Contribution of redox-active iron and copper to oxidative damage in Alzheimer disease

Rudy J. Castellani, Kazuhiro Honda, Xiongwei Zhu, Adam D. Cash, Akihiko Nunomura, George Perry, Mark A. Smith*

*Corresponding author for this work

Research output: Contribution to journalReview articlepeer-review

86 Scopus citations


Metal-catalyzed hydroxyl radicals are potent mediators of cellular injury, affecting every category of macromolecule, and are central to the oxidative injury hypothesis of Alzheimer disease (AD) pathogenesis. Studies on redox-competent copper and iron indicate that redox activity in AD resides exclusively within the neuronal cytosol and that chelation with deferoxamine, DTPA, or, more recently, iodochlorhydroxyquin, removes this activity. We have also found that while proteins that accumulate in AD possess metal-binding sites, metal-associated cellular redox activity is primarily dependent on metals associated with nucleic acid, specifically cytoplasmic RNA. These findings indicate aberrations in iron homeostasis that, we suspect, arise primarily from heme, since heme oxygenase-1, an enzyme that catalyzes the conversion of heme to iron and biliverdin, is increased in AD, and mitochondria, since mitochondria turnover, mitochondrial DNA, and cytochrome C oxidative acitivity are all increased in AD. These findings, as well as studies demonstrating a reduction in microtubule density in AD neurons, suggest that mitochondrial dysfunction, acting in concert with cytoskeletal pathology, serves to increase redox-active heavy metals and initiates a cascade of abnormal events culminating in AD pathology.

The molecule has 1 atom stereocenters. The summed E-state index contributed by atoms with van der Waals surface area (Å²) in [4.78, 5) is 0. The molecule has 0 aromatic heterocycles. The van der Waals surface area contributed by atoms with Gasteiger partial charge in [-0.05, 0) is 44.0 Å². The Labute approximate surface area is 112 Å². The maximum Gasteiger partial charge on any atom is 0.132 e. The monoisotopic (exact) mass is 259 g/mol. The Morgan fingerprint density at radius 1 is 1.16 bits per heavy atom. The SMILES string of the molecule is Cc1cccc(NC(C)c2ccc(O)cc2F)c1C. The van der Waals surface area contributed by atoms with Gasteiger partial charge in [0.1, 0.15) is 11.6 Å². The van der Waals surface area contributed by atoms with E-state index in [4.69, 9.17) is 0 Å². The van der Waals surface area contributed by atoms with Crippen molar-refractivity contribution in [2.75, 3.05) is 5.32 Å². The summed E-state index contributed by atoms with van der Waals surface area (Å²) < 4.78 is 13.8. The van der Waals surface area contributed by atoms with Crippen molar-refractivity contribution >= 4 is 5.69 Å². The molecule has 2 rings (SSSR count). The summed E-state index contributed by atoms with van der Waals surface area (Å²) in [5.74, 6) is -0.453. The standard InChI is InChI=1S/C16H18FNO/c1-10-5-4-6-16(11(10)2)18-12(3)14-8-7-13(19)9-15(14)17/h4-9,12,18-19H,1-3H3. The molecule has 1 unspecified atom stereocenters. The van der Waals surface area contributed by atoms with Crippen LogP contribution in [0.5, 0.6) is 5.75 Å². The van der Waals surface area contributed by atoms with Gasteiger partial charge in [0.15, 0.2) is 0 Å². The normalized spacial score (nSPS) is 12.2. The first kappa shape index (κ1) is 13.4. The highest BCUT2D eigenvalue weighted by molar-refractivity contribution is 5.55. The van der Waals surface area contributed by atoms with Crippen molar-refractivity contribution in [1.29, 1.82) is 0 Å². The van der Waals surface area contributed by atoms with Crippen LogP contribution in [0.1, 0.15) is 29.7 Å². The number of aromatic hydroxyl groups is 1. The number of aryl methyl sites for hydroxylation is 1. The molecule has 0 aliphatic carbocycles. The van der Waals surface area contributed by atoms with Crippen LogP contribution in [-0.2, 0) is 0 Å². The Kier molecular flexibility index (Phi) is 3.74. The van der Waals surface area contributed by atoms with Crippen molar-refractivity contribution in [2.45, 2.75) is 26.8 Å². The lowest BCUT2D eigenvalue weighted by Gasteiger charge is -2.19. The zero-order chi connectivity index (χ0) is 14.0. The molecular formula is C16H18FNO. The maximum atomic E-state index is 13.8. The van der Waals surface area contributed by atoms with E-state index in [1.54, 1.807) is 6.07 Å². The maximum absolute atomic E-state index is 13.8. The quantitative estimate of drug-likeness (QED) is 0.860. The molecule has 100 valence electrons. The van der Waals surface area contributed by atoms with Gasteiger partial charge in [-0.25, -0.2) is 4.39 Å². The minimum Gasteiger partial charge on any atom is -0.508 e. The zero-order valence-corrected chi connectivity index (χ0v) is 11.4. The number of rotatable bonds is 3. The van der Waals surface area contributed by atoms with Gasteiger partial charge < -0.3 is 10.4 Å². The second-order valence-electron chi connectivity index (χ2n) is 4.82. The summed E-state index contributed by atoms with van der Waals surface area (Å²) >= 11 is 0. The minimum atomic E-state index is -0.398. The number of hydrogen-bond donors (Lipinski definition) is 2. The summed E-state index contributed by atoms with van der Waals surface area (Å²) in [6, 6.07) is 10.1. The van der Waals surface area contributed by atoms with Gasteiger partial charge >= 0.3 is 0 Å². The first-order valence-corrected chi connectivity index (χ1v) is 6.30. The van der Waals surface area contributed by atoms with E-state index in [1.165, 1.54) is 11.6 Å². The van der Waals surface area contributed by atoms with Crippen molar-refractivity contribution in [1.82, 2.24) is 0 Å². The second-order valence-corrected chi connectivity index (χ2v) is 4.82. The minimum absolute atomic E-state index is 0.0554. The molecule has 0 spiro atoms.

Original languageEnglish (US)
Pages (from-to)319-326
Number of pages8
JournalAgeing Research Reviews
Issue number3
StatePublished - Jul 2004
Externally publishedYes


  • Alzheimer disease
  • Microtubules
  • Mitochondria
  • Oxidative stress
  • Redox metals

ASJC Scopus subject areas

  • Biotechnology
  • Biochemistry
  • Aging
  • Molecular Biology
  • Neurology


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